Read: Romans 4:1-12
It is quite clear why our teacher who instructs us in the truth of Scripture, should now ask this important question: What is the profit of your faith?
We have been instructed in all the truths that God has revealed in His word. We have been told that these truths are the objects of our faith. We have repeatedly recited our lessons.
“I believe in God the Father.”
“I believe in His only begotten Son.”
“I believe in all the work that Christ did from His birth to His exaltation and will do until His second coming.”
“I believe in the Holy Ghost.”
“I believe in a holy catholic church.”
“I believe in the resurrection of the body.”
“I believe in the forgiveness of sins.”
“I believe in life eternal.”
Now: what profit is there in the fact that we believe all these things? That is a good question.
The answer of the teacher in our classroom is quite surprising. He could have said: Faith makes all these truths our own possession and experience. He could have said: The profit is that God is our Father. Christ is our Savior. Christ died for us. Christ is our Lord in heaven. We are members of the church of Christ. Oour sins are forgiven. We shall inherit eternal life.
`But our teacher does not do that. Rather, he chooses to point us to one truth, which, if true, makes all the other truths ours as well. If we are righteous, we possess all the other blessings of salvation as well.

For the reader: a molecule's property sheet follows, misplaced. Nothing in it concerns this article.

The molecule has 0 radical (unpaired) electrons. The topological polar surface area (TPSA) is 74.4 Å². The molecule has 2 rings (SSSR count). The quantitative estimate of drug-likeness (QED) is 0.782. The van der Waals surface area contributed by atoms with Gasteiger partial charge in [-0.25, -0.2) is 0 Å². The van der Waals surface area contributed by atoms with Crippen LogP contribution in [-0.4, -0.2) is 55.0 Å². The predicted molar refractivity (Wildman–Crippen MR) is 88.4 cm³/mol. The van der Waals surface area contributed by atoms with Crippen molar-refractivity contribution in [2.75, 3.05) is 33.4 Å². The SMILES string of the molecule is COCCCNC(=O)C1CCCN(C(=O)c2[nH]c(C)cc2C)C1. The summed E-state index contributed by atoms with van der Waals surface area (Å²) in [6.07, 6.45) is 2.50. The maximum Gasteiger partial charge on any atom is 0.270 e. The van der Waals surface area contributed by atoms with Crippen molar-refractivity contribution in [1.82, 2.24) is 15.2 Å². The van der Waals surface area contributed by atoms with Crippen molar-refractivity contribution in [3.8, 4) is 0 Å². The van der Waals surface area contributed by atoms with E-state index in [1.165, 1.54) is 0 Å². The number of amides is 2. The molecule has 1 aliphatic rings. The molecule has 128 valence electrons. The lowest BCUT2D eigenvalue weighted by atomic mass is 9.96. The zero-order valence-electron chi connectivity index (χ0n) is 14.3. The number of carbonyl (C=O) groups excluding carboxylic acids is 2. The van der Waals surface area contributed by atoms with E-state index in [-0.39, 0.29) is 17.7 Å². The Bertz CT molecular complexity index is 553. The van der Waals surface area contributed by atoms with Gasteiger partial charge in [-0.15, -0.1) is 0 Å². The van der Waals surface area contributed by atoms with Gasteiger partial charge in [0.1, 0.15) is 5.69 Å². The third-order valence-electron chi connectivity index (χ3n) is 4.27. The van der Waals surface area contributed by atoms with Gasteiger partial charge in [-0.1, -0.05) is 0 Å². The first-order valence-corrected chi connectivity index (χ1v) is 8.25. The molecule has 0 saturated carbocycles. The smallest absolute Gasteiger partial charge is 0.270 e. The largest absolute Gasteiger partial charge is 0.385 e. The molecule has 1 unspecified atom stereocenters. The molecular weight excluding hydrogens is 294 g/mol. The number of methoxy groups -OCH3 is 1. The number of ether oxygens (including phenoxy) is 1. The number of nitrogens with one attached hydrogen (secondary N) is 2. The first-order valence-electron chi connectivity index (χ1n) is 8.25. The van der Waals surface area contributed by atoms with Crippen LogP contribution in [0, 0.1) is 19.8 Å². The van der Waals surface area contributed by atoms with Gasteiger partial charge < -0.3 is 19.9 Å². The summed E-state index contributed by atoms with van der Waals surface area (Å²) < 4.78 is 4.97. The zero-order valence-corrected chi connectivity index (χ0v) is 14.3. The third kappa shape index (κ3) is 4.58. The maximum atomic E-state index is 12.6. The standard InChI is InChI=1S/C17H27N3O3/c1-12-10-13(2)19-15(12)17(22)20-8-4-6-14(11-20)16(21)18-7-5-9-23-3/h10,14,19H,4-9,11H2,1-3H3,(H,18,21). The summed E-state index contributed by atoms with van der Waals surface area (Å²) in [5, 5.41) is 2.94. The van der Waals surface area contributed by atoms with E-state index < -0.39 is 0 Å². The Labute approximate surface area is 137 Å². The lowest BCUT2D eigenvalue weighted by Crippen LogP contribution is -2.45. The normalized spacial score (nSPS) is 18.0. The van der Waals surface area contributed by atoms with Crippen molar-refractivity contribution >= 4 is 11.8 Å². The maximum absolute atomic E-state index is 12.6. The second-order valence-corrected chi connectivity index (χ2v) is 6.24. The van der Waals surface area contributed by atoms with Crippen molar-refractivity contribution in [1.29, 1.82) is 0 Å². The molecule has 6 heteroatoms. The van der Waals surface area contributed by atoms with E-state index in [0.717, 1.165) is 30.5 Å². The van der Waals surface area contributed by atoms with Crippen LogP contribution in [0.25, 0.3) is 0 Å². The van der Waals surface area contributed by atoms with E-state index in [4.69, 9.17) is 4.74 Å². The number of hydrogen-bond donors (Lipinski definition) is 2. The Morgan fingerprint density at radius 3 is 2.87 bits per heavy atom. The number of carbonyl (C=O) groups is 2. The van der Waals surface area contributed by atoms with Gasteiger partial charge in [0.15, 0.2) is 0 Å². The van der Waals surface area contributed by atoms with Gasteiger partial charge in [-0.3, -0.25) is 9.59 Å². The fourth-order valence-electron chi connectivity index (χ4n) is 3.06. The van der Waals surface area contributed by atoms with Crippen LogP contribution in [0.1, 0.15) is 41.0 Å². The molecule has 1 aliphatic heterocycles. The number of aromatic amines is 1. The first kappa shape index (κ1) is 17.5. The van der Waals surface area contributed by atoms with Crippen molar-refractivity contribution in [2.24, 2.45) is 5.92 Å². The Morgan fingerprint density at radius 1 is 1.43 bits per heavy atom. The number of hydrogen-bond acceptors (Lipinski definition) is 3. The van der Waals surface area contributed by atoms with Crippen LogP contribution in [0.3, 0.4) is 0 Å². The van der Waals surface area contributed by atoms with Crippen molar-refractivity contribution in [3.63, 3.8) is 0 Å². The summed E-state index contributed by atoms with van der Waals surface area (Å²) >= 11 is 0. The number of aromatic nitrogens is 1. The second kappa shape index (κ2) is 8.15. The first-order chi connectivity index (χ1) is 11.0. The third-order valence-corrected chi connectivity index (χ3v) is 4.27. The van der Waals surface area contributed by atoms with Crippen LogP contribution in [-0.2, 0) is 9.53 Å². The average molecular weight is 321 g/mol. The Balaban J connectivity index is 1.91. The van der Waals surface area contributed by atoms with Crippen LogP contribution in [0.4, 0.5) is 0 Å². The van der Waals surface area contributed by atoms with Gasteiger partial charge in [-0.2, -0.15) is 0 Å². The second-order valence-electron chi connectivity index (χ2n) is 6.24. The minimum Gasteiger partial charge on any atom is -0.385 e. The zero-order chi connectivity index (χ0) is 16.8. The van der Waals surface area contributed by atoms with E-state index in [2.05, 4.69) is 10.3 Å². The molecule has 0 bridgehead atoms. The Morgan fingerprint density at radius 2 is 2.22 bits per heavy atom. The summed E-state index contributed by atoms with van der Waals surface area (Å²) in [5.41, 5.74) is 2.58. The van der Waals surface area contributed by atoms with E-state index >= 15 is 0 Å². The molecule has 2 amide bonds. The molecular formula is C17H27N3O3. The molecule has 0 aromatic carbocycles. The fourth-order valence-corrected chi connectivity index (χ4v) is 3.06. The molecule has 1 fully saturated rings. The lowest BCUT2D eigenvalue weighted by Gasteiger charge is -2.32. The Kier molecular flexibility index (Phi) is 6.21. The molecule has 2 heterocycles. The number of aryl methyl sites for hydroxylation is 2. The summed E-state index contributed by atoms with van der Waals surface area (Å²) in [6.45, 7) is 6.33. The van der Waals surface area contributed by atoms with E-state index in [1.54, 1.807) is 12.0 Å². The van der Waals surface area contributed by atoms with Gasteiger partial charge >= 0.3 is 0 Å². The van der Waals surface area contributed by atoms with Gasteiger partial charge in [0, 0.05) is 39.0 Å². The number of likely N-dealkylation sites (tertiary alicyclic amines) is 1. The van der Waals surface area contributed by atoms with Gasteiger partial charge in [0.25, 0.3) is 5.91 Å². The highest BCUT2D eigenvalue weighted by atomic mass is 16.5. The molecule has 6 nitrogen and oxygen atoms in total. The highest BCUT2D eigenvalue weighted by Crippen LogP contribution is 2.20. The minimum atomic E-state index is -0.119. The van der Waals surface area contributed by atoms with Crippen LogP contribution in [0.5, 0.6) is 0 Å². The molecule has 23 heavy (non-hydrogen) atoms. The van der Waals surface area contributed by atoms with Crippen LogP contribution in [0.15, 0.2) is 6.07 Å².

It is like a man in prison for an enormous debt, which he cannot pay. He is there until the debt is paid. But someone comes along and pays the entire debt. He can then be released from prison and enjoy all the blessings of freedom with his wife and children, his friends and relatives, and in God’s creation. But the important thing is that he is legally declared to have no debt.
And so our teacher points out to us what a wonderful power faith is. Faith believes “that we are righteous in Christ, before God.” When faith can and does believe that, then faith can also believe everything else. But to be righteous is first.
So our teacher takess great pains to point out several things about this “profit” of faith.
First, we are righteous in Christ.
Second, we are righteous before God.
Third, we come to the knowledge of our righteousness only by faith.
Fourth, this means that we do not come to our righteousness by our works.
Fifth, we do not even come to the knowledge of our righteousness because of the worthiness of our faith.
Sixth, we become righteous by faith in Christ. The only way we possess that righteousness approved of God is to appropriate by faith the righteousness of Christ.
Prof. Herman Hanko (Wife: Wilma)
Ordained: October 1955
Pastorates: Hope, Walker, MI - 1955; Doon, IA - 1963; Professor to the Protestant Reformed Seminary - 1965
Emeritus: 2001Website: www.sermonaudio.com/search.asp?speakeronly=true&currsection=sermonsspeaker&keyword=Prof._Herman_Hanko
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